Tone, body language, and effort. This is what your customers want.
I walked out of a franchise business last week, and I won’t go back. The reason is that I don’t believe they want my business. There is also another franchise 5 miles away that does the same thing and maybe they deserve my business more.
Big word, big deal. The act of being disingenuous — not candid or sincere, typically by pretending that one knows less about something than one really does. You’ve probably experienced this in several places. The most popular of which is telecommunications customer service lines: “Thank you for calling XXXX, your call is very important to us. Your wait time is approximately 45 minutes to 1 hour.”
You know by their actions that they don’t believe this. If they did, they would staff their call center to handle the incoming demand. When you do get a human, their plastic regurgitation of the marketing department can be even more infuriating: “Thank you for calling XXXX, I’m happy to assist you.”
Are they really? Or is this just a job to them? I would be OK with a more candid answer: “My name is XXXX, I will try to understand and handle your issue as efficiently as possible.” Because that’s what I want. I’m calling you because your website/service/documentation/retail agent has failed to solve a problem I have with your products and services. I need a human to fix it on your side.
None is better than fake
When you onboard a new associate at your shop, talk about the importance of tone of voice and body language. People hate to be lied to. Don’t recite a sales script if you don’t understand it or believe it. As part of your training program, discuss things like customer service and why the customer is critical to being in business. The most important component of good customer service is the understanding of the relationship. The employee is there to serve the customer. It’s right there in the name.
- What can I do for you?
- How can I help you solve a problem?
Ask this question
During a performance review or an interview, ask this simple question: “Who pays your paycheck?” If the associate responds with anything other than “the customer” they don’t understand why they are there. Give a brief description of the business model so the employee knows how the business works. Many entry-level jobs never explain this and as a result, employees are completely oblivious as to how economies work and how a business operates. That lack of understanding turns into apathy. Apathy kills your business.
Focus on the little things
I can think of three specific events that speak to the power of little actions that yield great consequences.
- An older gentleman brought his malfunctioning iPhone in to speak to an Apple genius. His hesitance to explain the problem told me he felt guilty about it. The store clerk didn’t use any flowery customer service language, just a simple “How can I help?” with a smile. After explaining the problem, the man asked the clerk, “Is it something I did?” The clerk gave one of the best answers I’ve ever heard: “It doesn’t really matter, does it? We’re gonna take care of it.”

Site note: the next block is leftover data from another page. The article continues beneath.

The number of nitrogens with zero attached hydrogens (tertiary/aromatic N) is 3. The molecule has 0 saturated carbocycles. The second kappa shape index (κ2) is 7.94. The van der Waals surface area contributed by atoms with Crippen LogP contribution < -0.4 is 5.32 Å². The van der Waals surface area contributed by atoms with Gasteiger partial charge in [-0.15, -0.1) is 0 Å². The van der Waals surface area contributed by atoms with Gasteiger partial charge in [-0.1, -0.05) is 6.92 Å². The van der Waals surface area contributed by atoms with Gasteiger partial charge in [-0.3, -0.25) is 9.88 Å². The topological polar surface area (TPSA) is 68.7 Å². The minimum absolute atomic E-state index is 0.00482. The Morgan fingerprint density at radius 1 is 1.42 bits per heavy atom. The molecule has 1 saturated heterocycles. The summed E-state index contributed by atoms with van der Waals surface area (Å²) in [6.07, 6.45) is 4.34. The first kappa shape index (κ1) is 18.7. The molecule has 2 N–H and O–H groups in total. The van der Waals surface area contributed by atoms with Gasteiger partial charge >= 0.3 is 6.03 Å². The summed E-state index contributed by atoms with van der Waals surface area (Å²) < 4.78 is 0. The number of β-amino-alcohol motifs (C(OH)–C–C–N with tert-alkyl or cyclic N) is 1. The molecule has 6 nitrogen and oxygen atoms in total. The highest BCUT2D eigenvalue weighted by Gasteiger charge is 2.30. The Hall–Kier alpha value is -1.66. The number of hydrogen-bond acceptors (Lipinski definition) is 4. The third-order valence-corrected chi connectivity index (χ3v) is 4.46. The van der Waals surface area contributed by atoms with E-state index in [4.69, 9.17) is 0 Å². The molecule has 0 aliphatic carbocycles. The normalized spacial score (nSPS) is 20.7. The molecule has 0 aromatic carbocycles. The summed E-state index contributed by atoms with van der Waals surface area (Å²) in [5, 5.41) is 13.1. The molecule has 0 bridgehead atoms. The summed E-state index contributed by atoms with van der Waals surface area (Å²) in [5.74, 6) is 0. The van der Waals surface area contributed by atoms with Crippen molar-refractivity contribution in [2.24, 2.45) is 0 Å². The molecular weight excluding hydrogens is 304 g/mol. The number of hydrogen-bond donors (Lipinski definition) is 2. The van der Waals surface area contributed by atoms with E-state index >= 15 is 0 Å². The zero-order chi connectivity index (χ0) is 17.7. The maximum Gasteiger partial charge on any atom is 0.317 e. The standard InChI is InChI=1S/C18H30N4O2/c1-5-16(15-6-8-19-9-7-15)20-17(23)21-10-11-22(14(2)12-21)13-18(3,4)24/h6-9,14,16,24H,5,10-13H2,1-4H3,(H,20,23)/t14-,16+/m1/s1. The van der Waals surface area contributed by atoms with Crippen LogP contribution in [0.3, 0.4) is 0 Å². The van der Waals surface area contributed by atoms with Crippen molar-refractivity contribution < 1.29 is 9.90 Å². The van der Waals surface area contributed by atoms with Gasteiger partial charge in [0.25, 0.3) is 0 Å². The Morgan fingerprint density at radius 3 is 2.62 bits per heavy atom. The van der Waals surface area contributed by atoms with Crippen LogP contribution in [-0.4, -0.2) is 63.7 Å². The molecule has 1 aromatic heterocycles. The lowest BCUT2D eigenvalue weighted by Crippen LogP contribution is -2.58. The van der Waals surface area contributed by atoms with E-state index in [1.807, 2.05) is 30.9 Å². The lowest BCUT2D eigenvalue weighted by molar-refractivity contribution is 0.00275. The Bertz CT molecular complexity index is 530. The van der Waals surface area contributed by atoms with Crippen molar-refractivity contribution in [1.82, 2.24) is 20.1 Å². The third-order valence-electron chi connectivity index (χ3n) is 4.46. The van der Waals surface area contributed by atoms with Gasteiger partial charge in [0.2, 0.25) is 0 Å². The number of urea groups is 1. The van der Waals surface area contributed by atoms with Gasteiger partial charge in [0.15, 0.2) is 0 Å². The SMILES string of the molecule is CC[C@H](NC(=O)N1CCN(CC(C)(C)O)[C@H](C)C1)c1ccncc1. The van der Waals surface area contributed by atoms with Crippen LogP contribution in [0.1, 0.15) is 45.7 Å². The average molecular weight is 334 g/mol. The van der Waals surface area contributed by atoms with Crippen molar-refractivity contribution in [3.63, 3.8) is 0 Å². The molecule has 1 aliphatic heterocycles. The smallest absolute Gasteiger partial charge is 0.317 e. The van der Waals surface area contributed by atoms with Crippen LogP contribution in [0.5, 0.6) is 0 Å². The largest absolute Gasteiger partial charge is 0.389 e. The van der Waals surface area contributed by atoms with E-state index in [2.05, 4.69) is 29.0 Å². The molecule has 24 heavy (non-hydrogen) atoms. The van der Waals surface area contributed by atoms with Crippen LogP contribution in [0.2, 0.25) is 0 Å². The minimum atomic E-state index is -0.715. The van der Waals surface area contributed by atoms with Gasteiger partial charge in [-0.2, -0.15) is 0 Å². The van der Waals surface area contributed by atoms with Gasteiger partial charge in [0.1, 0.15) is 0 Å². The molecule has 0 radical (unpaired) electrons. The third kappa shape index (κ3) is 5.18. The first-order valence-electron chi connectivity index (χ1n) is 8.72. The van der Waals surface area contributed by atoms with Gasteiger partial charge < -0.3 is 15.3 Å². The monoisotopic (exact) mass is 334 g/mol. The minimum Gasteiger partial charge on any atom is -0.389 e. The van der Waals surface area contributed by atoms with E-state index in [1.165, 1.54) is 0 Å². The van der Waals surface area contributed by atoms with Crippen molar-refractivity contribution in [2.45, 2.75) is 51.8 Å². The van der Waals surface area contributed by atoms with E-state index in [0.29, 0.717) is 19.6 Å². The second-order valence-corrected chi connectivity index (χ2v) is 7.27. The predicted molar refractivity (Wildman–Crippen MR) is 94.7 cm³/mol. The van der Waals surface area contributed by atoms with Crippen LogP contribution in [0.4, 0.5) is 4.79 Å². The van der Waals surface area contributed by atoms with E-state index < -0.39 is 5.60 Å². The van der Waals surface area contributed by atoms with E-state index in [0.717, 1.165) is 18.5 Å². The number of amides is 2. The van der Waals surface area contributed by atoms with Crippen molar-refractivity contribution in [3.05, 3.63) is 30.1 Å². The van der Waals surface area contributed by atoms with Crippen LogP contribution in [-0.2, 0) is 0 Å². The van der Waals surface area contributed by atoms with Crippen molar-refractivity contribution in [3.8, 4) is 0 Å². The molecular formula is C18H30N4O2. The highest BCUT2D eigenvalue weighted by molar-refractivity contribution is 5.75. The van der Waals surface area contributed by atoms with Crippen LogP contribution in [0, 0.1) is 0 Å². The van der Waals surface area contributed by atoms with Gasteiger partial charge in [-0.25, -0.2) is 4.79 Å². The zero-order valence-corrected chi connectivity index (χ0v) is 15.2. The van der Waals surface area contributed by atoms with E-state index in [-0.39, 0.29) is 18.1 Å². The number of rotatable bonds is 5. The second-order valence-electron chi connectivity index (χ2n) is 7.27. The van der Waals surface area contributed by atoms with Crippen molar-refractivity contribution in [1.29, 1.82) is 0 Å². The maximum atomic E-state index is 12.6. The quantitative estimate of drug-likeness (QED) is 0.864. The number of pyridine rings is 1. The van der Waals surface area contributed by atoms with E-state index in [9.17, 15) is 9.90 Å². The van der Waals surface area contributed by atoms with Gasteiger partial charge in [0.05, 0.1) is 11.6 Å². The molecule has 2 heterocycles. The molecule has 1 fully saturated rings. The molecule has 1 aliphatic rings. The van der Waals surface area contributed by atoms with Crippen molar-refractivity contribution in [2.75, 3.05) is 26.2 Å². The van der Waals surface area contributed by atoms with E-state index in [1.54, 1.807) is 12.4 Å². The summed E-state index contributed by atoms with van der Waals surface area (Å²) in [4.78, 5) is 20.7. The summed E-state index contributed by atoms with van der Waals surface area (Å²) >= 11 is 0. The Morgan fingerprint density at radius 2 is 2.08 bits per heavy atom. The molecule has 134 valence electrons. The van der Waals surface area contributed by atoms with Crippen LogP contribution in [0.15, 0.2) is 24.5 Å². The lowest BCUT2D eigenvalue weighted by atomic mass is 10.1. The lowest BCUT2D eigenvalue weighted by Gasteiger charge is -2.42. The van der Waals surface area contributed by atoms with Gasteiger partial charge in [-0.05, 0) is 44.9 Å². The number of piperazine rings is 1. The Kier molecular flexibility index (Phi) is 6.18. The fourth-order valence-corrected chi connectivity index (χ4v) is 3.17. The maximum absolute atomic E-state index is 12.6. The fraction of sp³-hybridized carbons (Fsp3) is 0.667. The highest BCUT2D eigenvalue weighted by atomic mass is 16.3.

- While walking through a home improvement warehouse, I saw a customer stop an associate and ask where a particular item could be located. The associate said, “I’ll walk with you.” The customer replied, “Wow, they usually just point.” The associate smiled and said, “It won’t take long, and I want to make sure you get what you need.”
- My mother was leaving Costco one day and complimented an associate’s hair. The associate burst into tears. My mother started to get nervous until the associate composed herself and said, “I’m sorry, but I needed that. Thank you.”
A small wave to acknowledge a customer in the parking lot, or, if they don’t need help, remind them you will check in on them to see if anything changes. Small gestures do greater efforts than a polished script or a recital of the company’s mission statement.
The importance of welcome and thank you
I knew a sales coach whose favorite story to tell was around the use of the word welcome. He traveled 300 days a year for his consulting business so he went through his fair share of hotel rooms. He walked around with $300 in five-dollar bills in his pocket. He would show you the cash if you asked. Every time he walked into a hotel, he would hand $5 to everyone that said welcome. The last time I spoke to him, he gave out $25 and it was October.
He started doing the same thing for “thank you” and he gave away a lot more money.
Even the tiniest gestures matter in customer service
Smile with your eyes, give a wave, acknowledge the existence of others. It’s good humanity, as well as good customer service. You never know what someone is going through in their own life and your business will thrive because of it. If you can’t provide a stellar customer experience, at least give an honest one and use small techniques to get the job done. Sometimes providing an excellent customer experience is by making sure to avoid giving a poor one by mistake.